May 3, 2009

February 8, 2009 - 6:10 a.m.

It is cool, but above freezing. Water drips from the gutters on my house behind me. A large chunk of something I can not see falls with a sound in the southeast corner of the yard. A light from the park next door streams across the snowbank in the southwest corner of the yard and the fence on the west side of the property casts its shadow. A police siren sounds and stops, but nature is not disturbed. No birds fly. No squirrels scamper. The cars on the main road can be heard interrupting the silence. There is little to no breeze.The faint beginnings of a sunrise are visible in the east behind the tree the birds often rest in during the afternoons. The sky is lighter already. The mourning dove coos, but I can not see her. The snow has melted since the storm four sunsets ago leaving ice and puddles in its place. The cars are here, but their tracks are gone. Where there is still snow along the edges of the yard it must be melting from the bottom up because there is a small gap where the snow and ground should meet.The wind must have been here because brown leaves from the maple in the southeast corner are scattered on the snowbank below the Rose of Sharon in the southwest corner. The Rose of Sharon looks about the same, but less of it is exposed. Thanks to the snow, the branches stand up straight mostly, but some point east, some west, some southeast, some north. None point directly south and this must be because of the wall built along the south end of the yard.The sunrise is now pink and purple, brighter and spreading higher and wider across the sky. The lights in the park are still on, but not visible across the snowbank in the yard. Looking to the northeast and southeast, the sunrise has spread, hugging the world.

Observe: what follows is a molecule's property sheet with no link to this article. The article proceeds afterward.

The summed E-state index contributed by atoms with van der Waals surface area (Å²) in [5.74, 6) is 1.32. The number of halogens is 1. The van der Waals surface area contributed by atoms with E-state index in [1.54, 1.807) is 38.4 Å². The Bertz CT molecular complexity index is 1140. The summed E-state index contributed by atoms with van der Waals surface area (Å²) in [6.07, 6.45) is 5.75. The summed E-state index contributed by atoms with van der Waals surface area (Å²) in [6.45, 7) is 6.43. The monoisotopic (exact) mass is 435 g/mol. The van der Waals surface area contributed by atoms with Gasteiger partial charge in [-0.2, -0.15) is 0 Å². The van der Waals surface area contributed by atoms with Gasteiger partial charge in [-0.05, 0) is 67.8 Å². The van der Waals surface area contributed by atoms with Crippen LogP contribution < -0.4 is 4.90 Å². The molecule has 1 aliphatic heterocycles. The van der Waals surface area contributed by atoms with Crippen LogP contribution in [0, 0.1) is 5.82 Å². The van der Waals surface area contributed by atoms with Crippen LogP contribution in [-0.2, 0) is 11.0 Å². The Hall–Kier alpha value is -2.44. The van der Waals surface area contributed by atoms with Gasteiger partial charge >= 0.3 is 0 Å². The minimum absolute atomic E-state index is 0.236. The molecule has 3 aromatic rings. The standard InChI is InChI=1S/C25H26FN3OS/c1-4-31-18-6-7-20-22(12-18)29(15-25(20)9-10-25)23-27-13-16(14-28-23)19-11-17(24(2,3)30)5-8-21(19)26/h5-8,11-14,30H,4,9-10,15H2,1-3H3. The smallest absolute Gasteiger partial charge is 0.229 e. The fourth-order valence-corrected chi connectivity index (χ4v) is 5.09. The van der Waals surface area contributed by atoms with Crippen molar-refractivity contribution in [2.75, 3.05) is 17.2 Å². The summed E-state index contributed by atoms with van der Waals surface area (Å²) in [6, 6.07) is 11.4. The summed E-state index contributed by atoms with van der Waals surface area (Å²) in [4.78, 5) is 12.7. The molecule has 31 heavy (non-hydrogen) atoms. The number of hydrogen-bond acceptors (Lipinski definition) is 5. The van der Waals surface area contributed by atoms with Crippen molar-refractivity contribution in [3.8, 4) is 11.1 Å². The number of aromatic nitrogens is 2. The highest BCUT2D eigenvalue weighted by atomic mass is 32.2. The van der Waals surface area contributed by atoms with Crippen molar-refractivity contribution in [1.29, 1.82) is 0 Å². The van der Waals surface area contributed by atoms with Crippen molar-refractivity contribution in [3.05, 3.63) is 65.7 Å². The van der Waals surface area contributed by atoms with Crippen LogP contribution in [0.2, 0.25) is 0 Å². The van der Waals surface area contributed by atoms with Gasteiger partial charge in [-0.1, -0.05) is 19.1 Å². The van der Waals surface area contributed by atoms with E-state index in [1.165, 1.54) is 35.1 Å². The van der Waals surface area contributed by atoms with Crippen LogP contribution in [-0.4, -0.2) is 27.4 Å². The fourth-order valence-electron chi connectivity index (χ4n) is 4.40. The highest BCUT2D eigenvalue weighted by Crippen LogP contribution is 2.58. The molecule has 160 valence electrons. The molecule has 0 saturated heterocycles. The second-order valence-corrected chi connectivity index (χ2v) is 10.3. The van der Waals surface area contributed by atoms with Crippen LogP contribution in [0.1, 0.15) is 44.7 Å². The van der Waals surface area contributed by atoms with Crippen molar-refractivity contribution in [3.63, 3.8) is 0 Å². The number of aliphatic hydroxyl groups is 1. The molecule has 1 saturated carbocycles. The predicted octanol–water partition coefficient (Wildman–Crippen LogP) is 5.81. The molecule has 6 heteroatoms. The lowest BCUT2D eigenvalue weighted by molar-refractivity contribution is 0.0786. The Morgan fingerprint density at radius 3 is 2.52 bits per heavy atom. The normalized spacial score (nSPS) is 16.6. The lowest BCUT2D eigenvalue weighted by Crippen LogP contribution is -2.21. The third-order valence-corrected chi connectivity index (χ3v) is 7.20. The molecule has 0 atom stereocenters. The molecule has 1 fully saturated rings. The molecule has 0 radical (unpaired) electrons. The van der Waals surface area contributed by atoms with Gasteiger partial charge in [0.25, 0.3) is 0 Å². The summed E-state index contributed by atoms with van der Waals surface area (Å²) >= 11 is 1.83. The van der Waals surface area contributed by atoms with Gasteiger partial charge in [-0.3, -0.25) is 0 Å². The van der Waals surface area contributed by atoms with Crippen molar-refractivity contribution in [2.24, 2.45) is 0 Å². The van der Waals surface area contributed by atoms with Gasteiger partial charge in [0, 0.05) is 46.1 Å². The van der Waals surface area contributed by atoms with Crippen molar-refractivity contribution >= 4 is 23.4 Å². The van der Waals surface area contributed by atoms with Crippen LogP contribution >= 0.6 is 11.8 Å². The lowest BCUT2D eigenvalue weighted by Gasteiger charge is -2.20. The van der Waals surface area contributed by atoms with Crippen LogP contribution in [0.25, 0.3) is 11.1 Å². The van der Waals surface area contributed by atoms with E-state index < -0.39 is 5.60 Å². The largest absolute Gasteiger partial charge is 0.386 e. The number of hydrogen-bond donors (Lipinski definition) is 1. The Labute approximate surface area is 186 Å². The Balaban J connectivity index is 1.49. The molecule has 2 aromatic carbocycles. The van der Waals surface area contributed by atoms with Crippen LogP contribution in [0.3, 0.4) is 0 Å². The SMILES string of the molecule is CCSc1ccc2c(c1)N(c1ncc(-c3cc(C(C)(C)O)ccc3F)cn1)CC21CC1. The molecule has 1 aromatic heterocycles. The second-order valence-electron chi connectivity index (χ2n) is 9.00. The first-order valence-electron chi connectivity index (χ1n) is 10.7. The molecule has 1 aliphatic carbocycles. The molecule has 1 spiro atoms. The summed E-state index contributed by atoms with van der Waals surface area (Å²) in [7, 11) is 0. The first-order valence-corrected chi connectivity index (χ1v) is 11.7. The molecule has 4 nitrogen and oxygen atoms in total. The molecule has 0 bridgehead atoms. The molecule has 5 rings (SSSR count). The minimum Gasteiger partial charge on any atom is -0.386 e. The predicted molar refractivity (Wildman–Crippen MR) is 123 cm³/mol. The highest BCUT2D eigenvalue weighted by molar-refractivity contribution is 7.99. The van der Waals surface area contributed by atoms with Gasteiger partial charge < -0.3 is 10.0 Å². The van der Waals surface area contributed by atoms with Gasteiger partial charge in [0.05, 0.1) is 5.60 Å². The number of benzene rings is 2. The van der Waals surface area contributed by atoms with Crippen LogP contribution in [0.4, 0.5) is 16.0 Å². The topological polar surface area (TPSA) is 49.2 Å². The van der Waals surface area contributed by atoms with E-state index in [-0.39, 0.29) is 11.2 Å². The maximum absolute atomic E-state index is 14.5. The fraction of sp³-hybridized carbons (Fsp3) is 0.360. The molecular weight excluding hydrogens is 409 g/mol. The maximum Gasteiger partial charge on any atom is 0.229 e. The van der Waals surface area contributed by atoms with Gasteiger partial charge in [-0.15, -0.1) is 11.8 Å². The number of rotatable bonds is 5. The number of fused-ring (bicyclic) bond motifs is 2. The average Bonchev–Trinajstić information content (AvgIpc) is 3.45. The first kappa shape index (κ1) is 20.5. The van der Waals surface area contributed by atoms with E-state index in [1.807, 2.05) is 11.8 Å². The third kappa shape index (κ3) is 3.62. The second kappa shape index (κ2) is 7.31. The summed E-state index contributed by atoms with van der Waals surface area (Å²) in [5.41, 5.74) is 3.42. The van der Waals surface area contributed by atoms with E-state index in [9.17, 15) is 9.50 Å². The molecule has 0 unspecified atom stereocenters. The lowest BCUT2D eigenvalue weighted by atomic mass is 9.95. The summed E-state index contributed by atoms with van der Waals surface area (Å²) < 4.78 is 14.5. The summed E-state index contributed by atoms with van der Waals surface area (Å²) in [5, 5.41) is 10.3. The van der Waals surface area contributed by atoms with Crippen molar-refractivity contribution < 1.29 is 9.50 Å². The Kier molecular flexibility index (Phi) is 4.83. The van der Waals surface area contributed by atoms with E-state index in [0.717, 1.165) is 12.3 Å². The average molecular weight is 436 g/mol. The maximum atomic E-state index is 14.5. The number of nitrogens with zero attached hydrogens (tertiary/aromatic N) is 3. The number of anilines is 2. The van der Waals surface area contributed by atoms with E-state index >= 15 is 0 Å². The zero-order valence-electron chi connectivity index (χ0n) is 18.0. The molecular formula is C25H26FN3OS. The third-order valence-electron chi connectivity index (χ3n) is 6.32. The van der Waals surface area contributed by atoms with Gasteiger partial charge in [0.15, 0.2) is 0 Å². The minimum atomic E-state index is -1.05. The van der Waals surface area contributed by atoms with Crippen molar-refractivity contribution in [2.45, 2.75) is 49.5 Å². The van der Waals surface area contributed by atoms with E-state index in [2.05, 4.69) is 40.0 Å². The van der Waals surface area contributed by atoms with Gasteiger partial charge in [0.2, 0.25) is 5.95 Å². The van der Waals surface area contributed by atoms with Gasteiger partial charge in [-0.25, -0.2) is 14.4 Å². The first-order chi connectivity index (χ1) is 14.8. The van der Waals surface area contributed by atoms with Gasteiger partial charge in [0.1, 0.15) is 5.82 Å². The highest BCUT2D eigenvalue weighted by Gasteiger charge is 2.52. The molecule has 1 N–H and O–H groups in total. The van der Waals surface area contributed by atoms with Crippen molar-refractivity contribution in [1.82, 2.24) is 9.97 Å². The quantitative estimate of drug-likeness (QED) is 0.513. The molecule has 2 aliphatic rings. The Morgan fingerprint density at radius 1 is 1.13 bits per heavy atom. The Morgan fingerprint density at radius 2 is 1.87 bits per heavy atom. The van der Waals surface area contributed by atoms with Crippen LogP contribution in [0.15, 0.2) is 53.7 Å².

A squirrel jumps up on the fence along the west side of the yard which borders the park. I say, "Good morning, Squirrel". He stops and wiggles his tail which is standing up straight and fluffy. He puts his hands, which must hold breakfast, to his mouth. "Have a good day, Squirrel" and he scampers away.

Snow still clings to the vines on the southeast corner of the north facing side of the south wall. The southeast corner of the north facing side of the south wall is clear but for the snow bank. Leaves have fallen from the maple and scattered. The moss is still green and damp and alive.

A bird caws. More birds caw back in the distance. Alone, wings flapping fast, a bird flies overhead in the direction of all the other birds who left him or her behind. The lone bird's arrival is met with a cacophony or rather a symphony of bird song.

With the rising of the sun more melting has begun. Drip, drop, drip, drop. The large chunks of ice, solid when I first came outside, now rest on a layer of water and are slick with water on top.
Drip, drop, drip, drop. Coo says the mourning dove over the sounds of more cars driving by.

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